Thinking about quitting burgers and pizza in the name of health or the environment? You'd be in good company. Roughly 7.3 million Americans follow a vegetarian diet, the Vegetarian Times noted in 2008, and plenty more aren't eating less meat in the name of health or wellness. Approximately one million people are vegans.
Science confirms that veganism does a body good. Eating a vegan diet is associated with being thinner, having lower blood pressure and cholesterol, and have a lower risk of cardiovascular disease compared to the standard American diet, according to an article published in the American Journal of Clinical Nutrition.
But veganism isn't exactly the magic health bullet some people think it is. For starters, the diet doesn't always provide certain essential nutrients like calcium and iron. And certain vegan staples like protein-rich soy potentially harm the environment. Even more, some of the most common vegan eats aren't always as healthful as they're marketed to be.
So done without care, veganism is more questionable when it comes to the environment than many people realize. Here's what you need to know if meat and dairy are off the table for you.
Vegan staples aren't necessarily as healthy as they're cracked up to be.
1. Fake meats contain iffy filler ingredients.
Questionable ingredients help mold fake meats into burger patties, deli slices and other shapes, DailyBurn reported. Some brands of meat substitutes, for example, contain processed mold (ew), a food additive the Center for Science in the Public Interest warns against.
2. Coconut oil is mostly saturated fat.
Vegans aren't the only ones who love coconut oil, however, the trendy oil is helpful in vegan baking because it's solid at room temperature and has a high smoke point, Vegan Baking noted. It's no health elixir, though. Coconut oil is extremely fatty — 92% saturated fat compared to olive oil's 8%, the Cleveland Clinic noted, explaining that a body of research has established that saturated fat harms heart health.
3. The benefits of soy are overstated.
Many soy studies emphasize the plant's heart-healthy benefits. But the amount of soy used in many studies is much higher than the amount people consume in real life, Dr. Mark Hyman, Medical Director at Cleveland Clinic, noted.
Some staple nondairy foods are bad for the environment.
You're saving the animals, but are you still saving the environment? Here's what to know about favorite vegan foodstuffs and how their carbon footprints stack up.
4. It takes 1.1 gallons of water to produce a single almond.
Yup, your favorite snack food or nondairy milk choice takes tons of water to produce. "The ecological implications are potentially dire," Mother Jones' Tom Philpott wrote, noting that farmers are over-pumping water aquifers in California, causing the ground to sink an average of 11 inches per year.
5. Avocados need a ton of water, too.
Many vegans rely on naturally creamy avocados as a nondairy substitute in recipes. In California, it takes 74 gallons of water to produce a pound of avocados, Mother Jones reported. (For reference, it takes just 5.5 gallons for a pound of lettuce.) The demand for avocados is so great that in Chile, some towns' water supplies have been depleted, Mother Jones stated.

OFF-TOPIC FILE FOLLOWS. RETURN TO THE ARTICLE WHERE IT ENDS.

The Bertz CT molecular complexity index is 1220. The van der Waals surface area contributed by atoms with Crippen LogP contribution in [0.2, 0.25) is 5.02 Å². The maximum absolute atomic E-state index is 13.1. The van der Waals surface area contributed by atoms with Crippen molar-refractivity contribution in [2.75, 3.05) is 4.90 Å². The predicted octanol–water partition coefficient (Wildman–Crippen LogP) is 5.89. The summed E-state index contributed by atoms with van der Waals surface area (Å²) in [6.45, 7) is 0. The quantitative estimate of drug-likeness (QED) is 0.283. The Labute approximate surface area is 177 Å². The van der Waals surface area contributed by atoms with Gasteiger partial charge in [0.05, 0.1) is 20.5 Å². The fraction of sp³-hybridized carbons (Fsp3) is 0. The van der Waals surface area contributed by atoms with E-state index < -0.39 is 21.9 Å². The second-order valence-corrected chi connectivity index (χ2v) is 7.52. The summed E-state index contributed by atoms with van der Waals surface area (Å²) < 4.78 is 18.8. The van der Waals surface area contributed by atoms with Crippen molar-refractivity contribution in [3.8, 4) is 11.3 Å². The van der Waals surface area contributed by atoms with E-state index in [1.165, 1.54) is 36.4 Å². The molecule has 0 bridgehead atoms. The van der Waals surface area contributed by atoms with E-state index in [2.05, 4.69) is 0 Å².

6. Soybean production is causing deforestation.
Many natural ecosystems across South America are being disrupted so more soy can be produced, the World Wildlife Fund noted. Bad news for the environment — deforestation emits copious amounts of carbon dioxide and reduces biodiversity, and important factor that helps the environment be resilient.
7. 94% of U.S. soybeans are genetically engineered.
Care about eating GMOs because the long-term environmental impacts aren't known? Lay off the U.S. soy. While expert don't agree about whether or not GMOs are safe, a proposed bill that calls for GMO labeling in the US will likely see results the next two years.
Vegans miss out on important nutrients.
Going cold turkey on, well, turkey (and other meats) has consequences. Animal-based food sources provide essential vitamins and nutrients. Here's what vegans are missing:
9. Antioxidant compounds in vegetables prevent absorption of calcium.
Even if vegans consume enough calcium from leafy greens, studies show that phytate, which also occurs naturally, can interfere with how the body digests calcium, meaning calcium in plants is less bioavailable than calcium in dairy, Kresser noted. Translation: It takes more servings of vegetables to get the same amount of calcium as a yogurt.
10. Plant-based iron is often less bioavailable than meat-based sources.
Your body has a harder time digesting iron from plant sources, Everyday Health noted. Iron from plants is considered "nonheme" and iron from meat is considered "heme," and the rates of absorption are 2% to 20% for nonheme and 7% to 35% for heme.
11. Antioxidant compounds in vegetables prevent zinc absorption.
Same story as calcium — phytate blocks zinc absorption. One study recommended that vegetarians get up to 50% more zinc than omnivores, in order to compensate for the lack of bioavailable zinc.
12. Vitamin D levels are lower in vegans.
They can be as much as 74% lower, Kresser noted. Vitamin D is important for bone health and can prevent rickets and osteoporosis, the NIH noted, but it's hard to get, no matter your diet. Only a few animal foods contain vitamin D, while plant-based sources of vitamin D are few and far between.
Jan. 31, 2018, 5:04 p.m.: This story has been updated.